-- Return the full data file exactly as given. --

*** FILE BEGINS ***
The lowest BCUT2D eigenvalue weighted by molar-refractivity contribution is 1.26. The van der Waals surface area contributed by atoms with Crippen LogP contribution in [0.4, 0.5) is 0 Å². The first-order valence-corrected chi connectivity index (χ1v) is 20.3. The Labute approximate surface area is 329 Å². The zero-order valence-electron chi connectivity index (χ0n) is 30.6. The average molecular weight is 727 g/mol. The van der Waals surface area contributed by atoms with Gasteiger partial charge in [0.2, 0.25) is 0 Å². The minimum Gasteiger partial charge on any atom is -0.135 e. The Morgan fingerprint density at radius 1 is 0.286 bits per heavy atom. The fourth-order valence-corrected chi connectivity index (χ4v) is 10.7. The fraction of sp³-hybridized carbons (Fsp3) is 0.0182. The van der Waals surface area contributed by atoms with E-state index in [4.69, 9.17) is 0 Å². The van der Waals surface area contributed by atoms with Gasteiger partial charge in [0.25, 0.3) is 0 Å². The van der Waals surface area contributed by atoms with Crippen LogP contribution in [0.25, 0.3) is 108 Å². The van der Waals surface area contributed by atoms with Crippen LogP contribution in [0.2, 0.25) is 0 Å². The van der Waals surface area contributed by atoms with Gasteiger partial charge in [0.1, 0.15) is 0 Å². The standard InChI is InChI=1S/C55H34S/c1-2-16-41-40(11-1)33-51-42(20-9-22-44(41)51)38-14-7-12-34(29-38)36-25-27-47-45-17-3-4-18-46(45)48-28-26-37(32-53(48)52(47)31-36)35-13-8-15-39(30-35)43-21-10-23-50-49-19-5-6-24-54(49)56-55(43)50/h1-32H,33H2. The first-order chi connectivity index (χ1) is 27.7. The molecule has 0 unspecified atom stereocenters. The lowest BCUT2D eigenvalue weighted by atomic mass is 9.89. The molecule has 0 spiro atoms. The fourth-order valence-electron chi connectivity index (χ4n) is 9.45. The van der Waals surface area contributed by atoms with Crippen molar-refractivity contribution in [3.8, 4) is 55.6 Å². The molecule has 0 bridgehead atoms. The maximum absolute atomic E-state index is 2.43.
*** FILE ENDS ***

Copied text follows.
The lowest BCUT2D eigenvalue weighted by molar-refractivity contribution is 1.26. The van der Waals surface area contributed by atoms with Crippen LogP contribution in [0.4, 0.5) is 0 Å². The first-order valence-corrected chi connectivity index (χ1v) is 20.3. The Labute approximate surface area is 329 Å². The zero-order valence-electron chi connectivity index (χ0n) is 30.6. The average molecular weight is 727 g/mol. The van der Waals surface area contributed by atoms with Gasteiger partial charge in [0.2, 0.25) is 0 Å². The minimum Gasteiger partial charge on any atom is -0.135 e. The Morgan fingerprint density at radius 1 is 0.286 bits per heavy atom. The fourth-order valence-corrected chi connectivity index (χ4v) is 10.7. The fraction of sp³-hybridized carbons (Fsp3) is 0.0182. The van der Waals surface area contributed by atoms with E-state index in [4.69, 9.17) is 0 Å². The van der Waals surface area contributed by atoms with Gasteiger partial charge in [0.25, 0.3) is 0 Å². The van der Waals surface area contributed by atoms with Crippen LogP contribution in [0.25, 0.3) is 108 Å². The van der Waals surface area contributed by atoms with Crippen LogP contribution in [0.2, 0.25) is 0 Å². The van der Waals surface area contributed by atoms with Gasteiger partial charge in [0.1, 0.15) is 0 Å². The standard InChI is InChI=1S/C55H34S/c1-2-16-41-40(11-1)33-51-42(20-9-22-44(41)51)38-14-7-12-34(29-38)36-25-27-47-45-17-3-4-18-46(45)48-28-26-37(32-53(48)52(47)31-36)35-13-8-15-39(30-35)43-21-10-23-50-49-19-5-6-24-54(49)56-55(43)50/h1-32H,33H2. The first-order chi connectivity index (χ1) is 27.7. The molecule has 0 unspecified atom stereocenters. The lowest BCUT2D eigenvalue weighted by atomic mass is 9.89. The molecule has 0 spiro atoms. The fourth-order valence-electron chi connectivity index (χ4n) is 9.45. The van der Waals surface area contributed by atoms with Crippen molar-refractivity contribution in [3.8, 4) is 55.6 Å². The molecule has 0 bridgehead atoms. The maximum absolute atomic E-state index is 2.43.